Glossary & Resources
Forms, Process Descriptions & More
We work to make transactions between the university’s research community and our private-sector partners as transparent and frictionless as possible.
We’ve developed virtual information centres for each of our stakeholder groups.
They cover what to expect when pursuing endeavours related to university-industry partnerships, commercialization, technology transfer, and launching a startup company based on Dalhousie research.
The information centres include:
- Frequently asked questions (FAQs)
- Descriptions, processes and timeline estimates around the legal agreements that support industry partnership, tech transfer, and commercialization at Dalhousie
- Example templates of each agreement for reference
- A list of funding sources that support the above-mentioned endeavours
- Forms you’ll need to know about (e.g., application forms, invention disclosures)
- Links to relevant university policies
A business accelerator is similar to an incubator, but instead they serve young companies that have progressed past the earliest stages of business formation. Accelerators help startups scale up and usually commit to mutually agreed upon milestones on a time specific basis.
Typically, an angel investor is an individual who provides their own money as capital for a new business venture in exchange for equity in the company.
Additional reference: National Angel Capital Organization (NACO) Canada
For the purposes of this website, commercialization describes the process of transforming university inventions with commercial potential into products, services or solutions that can be introduced to the marketplace. Commercialization is the role of the industry partner.
A business incubator is a space for early-stage companies to access specialized resources that will help them develop their products and services for the market. Typically, incubators are supported by a network of partnering organizations and young companies are required to apply for admittance.
The term innovation ecosystem refers to a network of organizations, people, and programming (e.g. government agencies, the private sector, universities, investors, etc.) whose cooperation is critical to mobilizing innovation for the benefit of society and a region’s economic development.
Intellectual property refers to creations of the mind, such as inventions; literary and artistic works; designs; and symbols, names and images used in commerce. IP is protected in law by, for example, patents, copyright and trademarks, which enable people to earn recognition or financial benefit from what they invent or create.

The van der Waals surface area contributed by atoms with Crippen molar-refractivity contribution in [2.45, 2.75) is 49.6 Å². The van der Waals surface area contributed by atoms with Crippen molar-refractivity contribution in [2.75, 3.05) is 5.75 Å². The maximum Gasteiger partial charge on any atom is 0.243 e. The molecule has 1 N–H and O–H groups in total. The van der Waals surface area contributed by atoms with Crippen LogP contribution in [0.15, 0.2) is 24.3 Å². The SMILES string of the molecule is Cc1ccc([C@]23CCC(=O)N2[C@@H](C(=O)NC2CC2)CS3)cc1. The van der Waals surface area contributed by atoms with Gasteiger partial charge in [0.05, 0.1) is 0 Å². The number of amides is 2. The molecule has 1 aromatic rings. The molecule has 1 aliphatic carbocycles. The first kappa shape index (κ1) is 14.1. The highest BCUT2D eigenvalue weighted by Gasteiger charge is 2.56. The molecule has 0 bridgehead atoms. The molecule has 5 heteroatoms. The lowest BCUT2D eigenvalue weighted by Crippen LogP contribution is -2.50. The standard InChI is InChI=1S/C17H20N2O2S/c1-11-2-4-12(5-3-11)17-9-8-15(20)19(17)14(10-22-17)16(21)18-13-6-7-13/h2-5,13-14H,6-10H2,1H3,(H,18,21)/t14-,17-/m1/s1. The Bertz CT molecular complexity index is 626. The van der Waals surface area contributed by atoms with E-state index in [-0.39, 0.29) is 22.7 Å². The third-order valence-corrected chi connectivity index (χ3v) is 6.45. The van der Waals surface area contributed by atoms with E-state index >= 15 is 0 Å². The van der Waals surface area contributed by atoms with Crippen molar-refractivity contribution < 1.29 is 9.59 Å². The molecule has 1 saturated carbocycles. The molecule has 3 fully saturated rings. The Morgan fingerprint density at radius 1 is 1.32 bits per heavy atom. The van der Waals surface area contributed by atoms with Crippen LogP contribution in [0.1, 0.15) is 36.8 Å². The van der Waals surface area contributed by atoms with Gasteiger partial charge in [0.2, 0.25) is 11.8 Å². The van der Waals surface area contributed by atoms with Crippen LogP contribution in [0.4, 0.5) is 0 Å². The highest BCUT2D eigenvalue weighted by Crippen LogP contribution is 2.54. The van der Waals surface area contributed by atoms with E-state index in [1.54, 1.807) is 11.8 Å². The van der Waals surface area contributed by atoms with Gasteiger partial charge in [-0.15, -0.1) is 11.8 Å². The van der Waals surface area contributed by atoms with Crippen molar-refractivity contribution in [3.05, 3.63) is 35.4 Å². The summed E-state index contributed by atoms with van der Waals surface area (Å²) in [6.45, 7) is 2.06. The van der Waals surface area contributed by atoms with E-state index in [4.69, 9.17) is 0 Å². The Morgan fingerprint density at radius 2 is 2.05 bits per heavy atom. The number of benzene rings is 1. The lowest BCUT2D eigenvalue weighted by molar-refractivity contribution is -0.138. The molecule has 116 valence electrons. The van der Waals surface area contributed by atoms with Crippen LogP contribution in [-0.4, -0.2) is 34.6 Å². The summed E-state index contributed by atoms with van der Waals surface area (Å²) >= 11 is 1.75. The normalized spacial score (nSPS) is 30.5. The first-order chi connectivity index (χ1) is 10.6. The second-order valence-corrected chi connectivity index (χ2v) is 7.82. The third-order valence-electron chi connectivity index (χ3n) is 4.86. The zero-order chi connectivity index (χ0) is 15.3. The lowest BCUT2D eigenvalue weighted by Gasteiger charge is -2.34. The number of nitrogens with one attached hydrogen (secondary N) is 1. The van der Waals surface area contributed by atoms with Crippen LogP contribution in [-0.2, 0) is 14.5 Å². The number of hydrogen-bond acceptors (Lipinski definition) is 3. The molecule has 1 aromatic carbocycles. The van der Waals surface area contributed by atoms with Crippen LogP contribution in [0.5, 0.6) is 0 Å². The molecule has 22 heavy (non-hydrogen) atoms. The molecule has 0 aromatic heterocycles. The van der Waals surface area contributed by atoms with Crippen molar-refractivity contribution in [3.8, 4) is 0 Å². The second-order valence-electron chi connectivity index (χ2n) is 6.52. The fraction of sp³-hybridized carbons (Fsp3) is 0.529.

The threshold question in determining inventorship: is who conceived the invention? Unless a person contributes to the conception of the invention, they are not an inventor.
From the USPTO Office
An invention is a new solution to a technical problem and can be protected through patents.
A license (or license agreement) is the legal permission required for an industry partner to use patent-protected Dalhousie IP within their own business operations.
A patent is an exclusive right granted for an invention, which is a product or a process that provides, in general, a new way of doing something, or offers a new technical solution to a problem. To get a patent, technical information about the invention must be disclosed to the public in a patent application.
Technology transfer (or tech transfer) is accomplished through licensing patented intellectual property to corporations and/or the creation of a startup company.
A venture capitalist (VC) typically works for a venture capital firm. VCs don’t use their own money to invest in new businesses. Rather, they manage a fund that contains money pooled from various sources, such as investment or pension funds. VCs invest in businesses with an expectation of a healthy return on investment (ROI) through equity in the company.
Additional reference: Canadian Venture Capital & Private Equity Association (CVCA)